Under that snow is the jerry-built garage and a pile of junk. Conservators have argued about what is junk and what should be preserved! On a later visit it looked like this:

Going inside is like stepping back in  time – clichéd I know, but true. Unfortunately, I made a mistake with my camera and my pictures are pretty rubbish. Here are a few of my better ones:

On of the beds had a headboard constructed of old packing cases -which carry Shackleton’s signature – this image is not upside down.

The Cape Royds hut is very close to the world’s most southern rookery of Adele penguins – and i was lucky enough to be there while they were nesting.

For an insight into the appalling sex life of the Adele Penguins, you should look up the publication by George Murray Levick, a scientist with the 1910-13 Scott Antarctic Expedition. The publication was so scandalous it was never publicly released at the time. [JAC: I did post on Levick a while back.]

Of course the most famous hut on Ross Island is the one built by Scott for his 1910-1913 expedition. The hut was also used by Shackleton’s Ross Sea party who were there to support his attempt to cross the continent in 1914-1917.  So the hut when I saw it was as the Ross sea party left it – not Scott. However, since then the Antarctic Heritage Trust who look after all these historic sites have restored it to as it was in Scott’s day. Part of this was the reconstruction of wall made of packing cases that Scott had originally put up to separate the officers from the men.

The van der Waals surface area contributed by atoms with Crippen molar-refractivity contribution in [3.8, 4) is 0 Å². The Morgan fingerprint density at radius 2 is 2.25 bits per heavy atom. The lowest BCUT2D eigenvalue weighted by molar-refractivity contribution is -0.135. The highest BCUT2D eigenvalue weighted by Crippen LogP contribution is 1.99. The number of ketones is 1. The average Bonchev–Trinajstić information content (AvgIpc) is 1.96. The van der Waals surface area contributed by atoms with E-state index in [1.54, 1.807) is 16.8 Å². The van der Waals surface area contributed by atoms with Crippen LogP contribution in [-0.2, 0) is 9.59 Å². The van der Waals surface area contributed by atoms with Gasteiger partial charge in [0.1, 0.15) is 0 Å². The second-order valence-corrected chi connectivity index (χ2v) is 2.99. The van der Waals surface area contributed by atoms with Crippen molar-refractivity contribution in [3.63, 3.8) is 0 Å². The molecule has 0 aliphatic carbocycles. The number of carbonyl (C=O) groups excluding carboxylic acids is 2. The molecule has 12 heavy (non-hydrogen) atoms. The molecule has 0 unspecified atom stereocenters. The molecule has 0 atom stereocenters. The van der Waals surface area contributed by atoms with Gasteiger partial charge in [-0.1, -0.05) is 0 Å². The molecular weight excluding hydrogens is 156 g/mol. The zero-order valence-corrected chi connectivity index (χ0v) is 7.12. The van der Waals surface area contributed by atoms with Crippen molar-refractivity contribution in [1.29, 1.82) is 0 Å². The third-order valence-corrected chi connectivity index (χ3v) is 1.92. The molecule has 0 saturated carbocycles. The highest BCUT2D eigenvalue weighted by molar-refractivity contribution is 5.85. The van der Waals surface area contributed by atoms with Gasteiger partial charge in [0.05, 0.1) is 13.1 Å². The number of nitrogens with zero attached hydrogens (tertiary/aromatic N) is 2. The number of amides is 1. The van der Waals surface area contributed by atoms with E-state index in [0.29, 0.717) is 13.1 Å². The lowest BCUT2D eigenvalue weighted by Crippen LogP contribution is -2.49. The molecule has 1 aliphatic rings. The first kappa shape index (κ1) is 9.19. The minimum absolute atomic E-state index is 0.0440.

This was a much more successful hut. Well insulated and warm. The interior contains relics of both Scott’s expedition and Shackleton’s Ross Sea party.  The hut is dominated by the large mess table:

The table was made famous in this photo by Scott’s photographer Herbert Ponting. I think this is Scott’s party celebrating Christmas dinner around the table.

This set of bunks was known as “the tenements”:

This is Ponting’s picture of the tenements.  The people I recognise are (from left to right) Apsley Cherry-Garrard, (author of The Worst Journey in the world), “Birdy” Bowers and Captain Titus Oates, both of whom died along with Scott on the return Journey from the pole.

Ponting’s darkroom is still there.

Tucked away next to one of the bunks is this pencilled note: